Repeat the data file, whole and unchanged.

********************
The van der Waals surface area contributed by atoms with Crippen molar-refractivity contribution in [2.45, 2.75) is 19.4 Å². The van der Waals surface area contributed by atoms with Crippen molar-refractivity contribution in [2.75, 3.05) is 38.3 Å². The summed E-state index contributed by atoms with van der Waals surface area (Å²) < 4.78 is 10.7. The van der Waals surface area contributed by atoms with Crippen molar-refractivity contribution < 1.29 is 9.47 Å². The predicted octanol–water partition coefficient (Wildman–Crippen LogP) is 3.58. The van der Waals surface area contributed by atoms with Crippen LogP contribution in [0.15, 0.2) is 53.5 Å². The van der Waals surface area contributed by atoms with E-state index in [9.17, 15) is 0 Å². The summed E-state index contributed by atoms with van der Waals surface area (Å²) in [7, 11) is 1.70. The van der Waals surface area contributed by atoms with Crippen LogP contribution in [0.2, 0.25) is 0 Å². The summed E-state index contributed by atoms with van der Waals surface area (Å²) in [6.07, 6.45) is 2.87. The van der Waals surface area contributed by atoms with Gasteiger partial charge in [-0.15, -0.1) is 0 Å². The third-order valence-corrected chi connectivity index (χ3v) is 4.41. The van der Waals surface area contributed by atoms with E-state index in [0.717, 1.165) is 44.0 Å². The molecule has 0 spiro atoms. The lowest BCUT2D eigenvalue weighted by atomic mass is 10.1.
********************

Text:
The van der Waals surface area contributed by atoms with Crippen molar-refractivity contribution in [2.45, 2.75) is 19.4 Å². The van der Waals surface area contributed by atoms with Crippen molar-refractivity contribution in [2.75, 3.05) is 38.3 Å². The summed E-state index contributed by atoms with van der Waals surface area (Å²) < 4.78 is 10.7. The van der Waals surface area contributed by atoms with Crippen molar-refractivity contribution < 1.29 is 9.47 Å². The predicted octanol–water partition coefficient (Wildman–Crippen LogP) is 3.58. The van der Waals surface area contributed by atoms with Crippen LogP contribution in [0.15, 0.2) is 53.5 Å². The van der Waals surface area contributed by atoms with E-state index in [9.17, 15) is 0 Å². The summed E-state index contributed by atoms with van der Waals surface area (Å²) in [7, 11) is 1.70. The van der Waals surface area contributed by atoms with Crippen LogP contribution in [0.2, 0.25) is 0 Å². The summed E-state index contributed by atoms with van der Waals surface area (Å²) in [6.07, 6.45) is 2.87. The van der Waals surface area contributed by atoms with Gasteiger partial charge in [-0.15, -0.1) is 0 Å². The third-order valence-corrected chi connectivity index (χ3v) is 4.41. The van der Waals surface area contributed by atoms with E-state index in [0.717, 1.165) is 44.0 Å². The molecule has 0 spiro atoms. The lowest BCUT2D eigenvalue weighted by atomic mass is 10.1.